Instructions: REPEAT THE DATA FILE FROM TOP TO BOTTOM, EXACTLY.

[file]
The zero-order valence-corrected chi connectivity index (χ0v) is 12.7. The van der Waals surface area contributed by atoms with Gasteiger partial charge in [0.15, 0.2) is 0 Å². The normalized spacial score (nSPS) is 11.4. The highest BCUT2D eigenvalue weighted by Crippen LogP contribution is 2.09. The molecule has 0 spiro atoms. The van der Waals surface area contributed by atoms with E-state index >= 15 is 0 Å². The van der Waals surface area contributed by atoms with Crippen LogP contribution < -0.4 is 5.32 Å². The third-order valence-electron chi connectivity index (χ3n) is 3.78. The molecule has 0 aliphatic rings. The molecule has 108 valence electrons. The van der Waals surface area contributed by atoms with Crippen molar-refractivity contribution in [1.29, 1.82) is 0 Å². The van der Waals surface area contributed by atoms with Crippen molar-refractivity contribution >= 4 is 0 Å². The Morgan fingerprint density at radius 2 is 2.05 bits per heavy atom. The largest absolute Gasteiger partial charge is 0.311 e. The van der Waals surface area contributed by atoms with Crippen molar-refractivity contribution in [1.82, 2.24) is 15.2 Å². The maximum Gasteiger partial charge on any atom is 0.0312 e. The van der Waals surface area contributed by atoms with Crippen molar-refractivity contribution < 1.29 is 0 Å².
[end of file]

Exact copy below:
The zero-order valence-corrected chi connectivity index (χ0v) is 12.7. The van der Waals surface area contributed by atoms with Gasteiger partial charge in [0.15, 0.2) is 0 Å². The normalized spacial score (nSPS) is 11.4. The highest BCUT2D eigenvalue weighted by Crippen LogP contribution is 2.09. The molecule has 0 spiro atoms. The van der Waals surface area contributed by atoms with E-state index >= 15 is 0 Å². The van der Waals surface area contributed by atoms with Crippen LogP contribution < -0.4 is 5.32 Å². The third-order valence-electron chi connectivity index (χ3n) is 3.78. The molecule has 0 aliphatic rings. The molecule has 108 valence electrons. The van der Waals surface area contributed by atoms with Crippen molar-refractivity contribution in [1.29, 1.82) is 0 Å². The van der Waals surface area contributed by atoms with Crippen molar-refractivity contribution >= 4 is 0 Å². The Morgan fingerprint density at radius 2 is 2.05 bits per heavy atom. The largest absolute Gasteiger partial charge is 0.311 e. The van der Waals surface area contributed by atoms with Crippen molar-refractivity contribution in [1.82, 2.24) is 15.2 Å². The maximum Gasteiger partial charge on any atom is 0.0312 e. The van der Waals surface area contributed by atoms with Crippen molar-refractivity contribution < 1.29 is 0 Å².